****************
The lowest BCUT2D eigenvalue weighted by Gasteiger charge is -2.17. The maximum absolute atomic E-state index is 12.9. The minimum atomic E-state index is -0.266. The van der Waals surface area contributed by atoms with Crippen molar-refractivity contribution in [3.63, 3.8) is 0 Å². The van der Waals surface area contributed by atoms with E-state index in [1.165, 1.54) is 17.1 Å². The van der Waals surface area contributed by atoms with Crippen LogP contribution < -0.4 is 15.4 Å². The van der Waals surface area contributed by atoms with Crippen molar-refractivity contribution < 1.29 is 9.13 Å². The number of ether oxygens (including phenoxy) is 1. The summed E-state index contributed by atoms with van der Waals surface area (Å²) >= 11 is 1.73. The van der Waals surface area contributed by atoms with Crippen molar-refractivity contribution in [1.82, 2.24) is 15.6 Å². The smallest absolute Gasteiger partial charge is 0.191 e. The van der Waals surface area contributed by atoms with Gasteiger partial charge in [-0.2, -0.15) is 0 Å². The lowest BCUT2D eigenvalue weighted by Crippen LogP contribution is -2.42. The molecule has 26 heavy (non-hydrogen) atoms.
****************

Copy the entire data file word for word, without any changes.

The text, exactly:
The lowest BCUT2D eigenvalue weighted by Gasteiger charge is -2.17. The maximum absolute atomic E-state index is 12.9. The minimum atomic E-state index is -0.266. The van der Waals surface area contributed by atoms with Crippen molar-refractivity contribution in [3.63, 3.8) is 0 Å². The van der Waals surface area contributed by atoms with E-state index in [1.165, 1.54) is 17.1 Å². The van der Waals surface area contributed by atoms with Crippen LogP contribution < -0.4 is 15.4 Å². The van der Waals surface area contributed by atoms with Crippen molar-refractivity contribution < 1.29 is 9.13 Å². The number of ether oxygens (including phenoxy) is 1. The summed E-state index contributed by atoms with van der Waals surface area (Å²) >= 11 is 1.73. The van der Waals surface area contributed by atoms with Crippen molar-refractivity contribution in [1.82, 2.24) is 15.6 Å². The smallest absolute Gasteiger partial charge is 0.191 e. The van der Waals surface area contributed by atoms with Gasteiger partial charge in [-0.2, -0.15) is 0 Å². The lowest BCUT2D eigenvalue weighted by Crippen LogP contribution is -2.42. The molecule has 26 heavy (non-hydrogen) atoms.